This blog posting represents the second of a four-part market education series, in collaboration with supply chain planning and service parts technology provider ToolsGroup.
In our initial posting in this series, we declared that one of the most promising line-of-business areas that will benefit from Internet of Things (IoT) enabled technologies applied to supply chain management will be equipment services management, especially service and spare parts management.
A longstanding challenge in service or replenishment parts planning and management has always been the ability to forecast item-level demand when such demand is sporadic or sudden. Now consider the opportunities to have demand-driven or predictive failure data and information emanating directly from the physical equipment.
But with any major business transformation, there are always foundational capabilities that come first. In the specific area of IoT enabled equipment and services management, a foundational capability is usually the need for a robust, responsive, and analytically-driven service parts planning (SPP) capability.
Yet an unfortunate reality is that many manufacturing and services organizations with lower levels of process maturity have not recognized the differing process and decision-making needs required for responsive and effective SPP. Considering a leap to an IoT enabled service management business model will likely expose this weakness.
What Makes Service Parts Planning Different?
Three fundamental differences often found in SPP are the following:
- Contracted service levels and customer contracts determine the overall parts distribution and required service response network. When there is either equipment downtime, caused by a failing part, or when equipment consumables are suddenly out-of-stock, equipment is no longer generating value for end-customers. There is very little tolerance for inventory back-orders since non-performing equipment results in downtime costs that can far outweigh the cost of the replacement part.
- Service parts component demand is often manifested in intermittent or lumpy demand signals, caused by actual equipment operational conditions or changes in operating environment. That means planning in an environment of long-tail demand, parts that exhibit larger numbers of variability, lumpy or seasonality focused demand patterns. Traditional forecasting or demand planning techniques are often ineffective in planning parts demand in such environments. That’s because SPP is far more concentrated in individual item-level planning as contrasted to product family or aggregated planning techniques. SPP planning models feature higher stock keeping unit (SKU) counts and associated long-tail demand planning computations than traditional supply chain planning models. Algorithms that capture actual parts demand, or plan for future demand need to be far more sophisticated in item level and shipping location mathematical modeling.
- Service parts networks require the need for multi-echelon and multi-tiered inventory stocking strategies tied to more predictive parts demand. Long-tail demand can be best managed by planning that factors item level and shipping location simultaneously. SPP must therefore be able to effectively manage and optimize inventory within such multi-echelon stocking environments.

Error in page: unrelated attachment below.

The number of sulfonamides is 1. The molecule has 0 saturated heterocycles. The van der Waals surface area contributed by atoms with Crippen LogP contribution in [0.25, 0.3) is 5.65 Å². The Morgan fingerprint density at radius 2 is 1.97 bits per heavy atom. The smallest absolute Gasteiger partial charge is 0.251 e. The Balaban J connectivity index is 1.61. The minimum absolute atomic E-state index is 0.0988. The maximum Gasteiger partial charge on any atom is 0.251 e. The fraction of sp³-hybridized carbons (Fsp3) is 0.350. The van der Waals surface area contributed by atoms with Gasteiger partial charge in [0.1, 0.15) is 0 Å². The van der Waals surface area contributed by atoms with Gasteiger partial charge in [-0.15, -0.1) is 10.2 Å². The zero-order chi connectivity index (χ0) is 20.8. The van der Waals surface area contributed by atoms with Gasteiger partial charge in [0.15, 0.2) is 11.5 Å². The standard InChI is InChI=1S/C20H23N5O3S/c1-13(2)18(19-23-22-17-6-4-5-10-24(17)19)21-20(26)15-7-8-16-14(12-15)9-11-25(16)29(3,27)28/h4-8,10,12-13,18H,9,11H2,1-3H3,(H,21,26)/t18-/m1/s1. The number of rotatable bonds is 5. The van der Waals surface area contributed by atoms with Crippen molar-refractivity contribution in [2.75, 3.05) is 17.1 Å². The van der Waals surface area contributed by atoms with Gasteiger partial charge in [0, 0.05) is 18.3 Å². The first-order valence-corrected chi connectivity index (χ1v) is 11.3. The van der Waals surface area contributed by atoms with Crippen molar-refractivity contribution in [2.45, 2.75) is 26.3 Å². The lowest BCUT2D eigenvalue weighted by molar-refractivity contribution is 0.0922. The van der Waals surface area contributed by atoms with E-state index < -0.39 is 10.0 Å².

A Path to the Future
Three to five years from today, even more equipment will be acquired by “services by the hour” payment methods, saving on front-end capital equipment costs for equipment operators. Physical objects such as complex equipment, engines, motor vehicles and other forms of equipment will be communicating operational performance and service needs via IoT enabled data and information flows. For equipment manufacturers, the opportunities are new lines-of-business and incremental multi-year top-line revenues flowing from such models.
The good news for IoT enabled service management processes is that the equipment itself can provide more proactive or prescriptive indications of when a part is scheduled to fail, as well as actual maintenance data related to parts failure. Such capabilities will provide added intelligence and more accurate parts demand information that will provide additional service uptime and operational cost savings for customers and service parts providers. In addition, the ability to link the physical equipment and operational data related to equipment with a robust SPP environment adds important benefits in the ability to capture and plan more accurate, and more predictive information related to service parts or consumable parts needs and requirements across a service management network.
However, the savviest businesses recognize that the end-goal is not IoT per-se, but in building the foundational people, process and technology capabilities that can best leverage the digitization of supply chain management and decision-making processes. An IoT front end isn’t much good without an equally responsive back end planning system.
Businesses that recognized the critical differences in more effective service parts management and made the initial foundational investment in more responsive SPP process capabilities will be far better positioned to harvest the benefits of smarter and more efficient network wide inventory levels, more timely decision-making and most important of all, more responsive service and satisfaction levels for equipment customers.
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